In Niger, many people live in remote and sometimes insecure areas. The road to the nearest health centre is often very long, so people do not go there easily. Enabel and its partners in Niger worked out a solution. Follow the mobile care team and read their story here.
Imagine: You live in a very remote part of your country. The asphalt layer on the road disappeared a long time ago under the blazing sun; during the rainy season, the compacted earth turns into a muddy mess. You farm your land, you send your children on foot to the nearest school, you have no car to get around.
Every week you walk to the nearest village to do your shopping and sell your own produce, but that takes a lot of time. For basic medical help you can go to a health post, but often enough you stood in front of a closed door or the post ran out of medical supplies. If you have a real medical problem, you have to go to the city. It is too far on foot and hours driving away from the village.
Niger faces this challenge: the sub-Saharan country is 40 times larger than Belgium and one of the poorest in the world. Despite the government’s efforts, access to quality health care remains a major problem.
The mobile care teams
The mobile teams, which have been operating in the region since 2019, are solving this problem: They come to the health posts on a regular basis with equipment, medicines and medical staff.
As a result, people from the surrounding villages can count on the services of the health post. Moreover, additional services are offered monthly, so that people can also go to the health post for other medical assistance, which in turn relieves the larger medical entities.
“Every month we go out,” explains doctor Issaka Salifou. “I travel with two nurses to different villages in a specific region. There we offer medical consultations: Pregnant women visit us, children who need vaccinations, but residents can also come to us with other health problems.”
“Thanks to the mobile care teams, we no longer have to travel 10 km,” testifies Adama Mounkaila, a patient who uses the service. “This is a great relief; especially for pregnant women who often could not get to their antenatal consultations at the health centre due to lack of money for transport.”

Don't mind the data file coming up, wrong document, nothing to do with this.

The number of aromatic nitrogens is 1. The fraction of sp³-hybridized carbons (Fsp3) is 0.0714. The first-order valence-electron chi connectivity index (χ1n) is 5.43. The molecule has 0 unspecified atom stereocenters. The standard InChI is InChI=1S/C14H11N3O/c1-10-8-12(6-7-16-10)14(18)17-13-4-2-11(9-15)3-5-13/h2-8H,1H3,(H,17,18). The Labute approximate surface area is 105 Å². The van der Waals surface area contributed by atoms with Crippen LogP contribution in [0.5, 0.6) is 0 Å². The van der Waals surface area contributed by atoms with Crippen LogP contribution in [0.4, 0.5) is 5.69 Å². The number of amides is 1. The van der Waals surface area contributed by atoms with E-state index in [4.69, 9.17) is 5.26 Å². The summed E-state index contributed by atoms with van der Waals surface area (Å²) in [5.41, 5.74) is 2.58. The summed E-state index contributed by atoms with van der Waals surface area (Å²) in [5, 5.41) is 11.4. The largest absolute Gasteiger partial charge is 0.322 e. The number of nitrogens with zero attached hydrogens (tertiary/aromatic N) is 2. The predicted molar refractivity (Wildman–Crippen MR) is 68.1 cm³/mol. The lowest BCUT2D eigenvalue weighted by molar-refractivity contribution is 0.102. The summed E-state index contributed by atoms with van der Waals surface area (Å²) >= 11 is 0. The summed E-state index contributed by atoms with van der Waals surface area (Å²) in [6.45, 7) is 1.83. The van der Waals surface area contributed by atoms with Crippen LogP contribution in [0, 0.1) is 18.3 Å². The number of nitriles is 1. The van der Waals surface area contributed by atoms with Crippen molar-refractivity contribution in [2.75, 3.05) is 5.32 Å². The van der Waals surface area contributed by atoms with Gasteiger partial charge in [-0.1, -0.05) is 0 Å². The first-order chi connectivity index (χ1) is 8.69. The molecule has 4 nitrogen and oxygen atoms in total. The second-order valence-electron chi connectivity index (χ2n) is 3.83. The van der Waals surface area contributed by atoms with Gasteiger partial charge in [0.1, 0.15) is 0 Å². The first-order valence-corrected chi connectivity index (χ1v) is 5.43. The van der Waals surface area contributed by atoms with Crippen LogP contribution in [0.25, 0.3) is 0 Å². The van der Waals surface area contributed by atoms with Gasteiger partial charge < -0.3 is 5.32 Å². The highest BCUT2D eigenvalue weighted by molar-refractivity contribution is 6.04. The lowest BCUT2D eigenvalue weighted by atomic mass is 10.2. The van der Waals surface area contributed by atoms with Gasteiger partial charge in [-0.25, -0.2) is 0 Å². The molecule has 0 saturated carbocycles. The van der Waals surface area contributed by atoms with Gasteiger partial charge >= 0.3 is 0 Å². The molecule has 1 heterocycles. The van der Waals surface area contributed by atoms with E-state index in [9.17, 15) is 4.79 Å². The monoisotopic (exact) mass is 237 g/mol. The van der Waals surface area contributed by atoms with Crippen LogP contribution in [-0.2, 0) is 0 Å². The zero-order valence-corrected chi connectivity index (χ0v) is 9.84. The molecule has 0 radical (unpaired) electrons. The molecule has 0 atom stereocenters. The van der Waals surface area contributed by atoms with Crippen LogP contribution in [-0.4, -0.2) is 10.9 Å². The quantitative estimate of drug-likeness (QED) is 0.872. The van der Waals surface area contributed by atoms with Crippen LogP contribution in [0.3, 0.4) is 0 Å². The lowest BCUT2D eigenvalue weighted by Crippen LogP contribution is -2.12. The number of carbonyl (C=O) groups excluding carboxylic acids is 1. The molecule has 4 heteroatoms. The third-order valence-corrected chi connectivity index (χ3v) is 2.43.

A mobile team consists of doctors or nurses and midwives who do the consultations with the patients. There is also always someone who makes sure that the inhabitants of the region they are going to are informed of the arrival of the medical team.
Prevention and sensitisation
During field visits, awareness is also raised about child nutrition, the importance of vaccinations, family planning and childbirth with medical support. It is therefore important that not only people with medical needs attend, but that as many people as possible are present to receive information.
“Every month, the head of the health centre calls me to inform me of the arrival of the medical team. In turn, I pass on the message to the village chiefs concerned. To summon the population, they use the megaphone of the mosque and go around the village on foot to warn others. When the health workers arrive, everyone is already gathered here,” says Mamata Idé, who runs the health post at Alfaguey Belandé.
Mamata Idé has done this on her own since the health post was established in 2007 for a population of over 2,000. A heavy workload, especially during the rainy season when malaria is rife.
“I am the only health worker working at this post but I get help from two midwives. Without the monthly field visits, I would not be able to manage. Their support strengthens our team. They bring supplies like gas for the little fridge where measles vaccines, among other things, are stored. If they don’t come, people have to walk all the way to the health centre in Tanda, which is 24 kilometres there and back.”Oumarou Garba, mayor of a village on the island of Lété in the middle of the Niger River, is also keen to see the care teams.
“We used to have to travel as far as Gaya for medical help. That is 40 kilometres away on the mainland,” he explains. “We used to do this with a cart pulled by a donkey. Now the medical teams are coming to the island. Sick people are helped, pregnant women are assisted, the general health of my fellow villagers has much improved.”
Healthcare in Niger
- 34 % of pregnant women attend all recommended antenatal visits (at least 4).
- 39 % of deliveries are attended by medical staff.
- Maternal mortality is 462 deaths per 10,000 live births (in Belgium: 8).
- The mortality rate for children under 5 years of age is 84.5 deaths per 1000 live births (In Belgium: 3.8).
- 54% of the population in Niger has access to health care.
The project in figures
- Between January 2019 and December 2021, 32 field visits and mobile teams were organised.
- 8,979 women attended antenatal consultations (4 visits).
- 17,231 children under one year old received an infant consultation.
- 14,435 children aged 9 months were vaccinated against measles.
- 9,473 deliveries were medically assisted.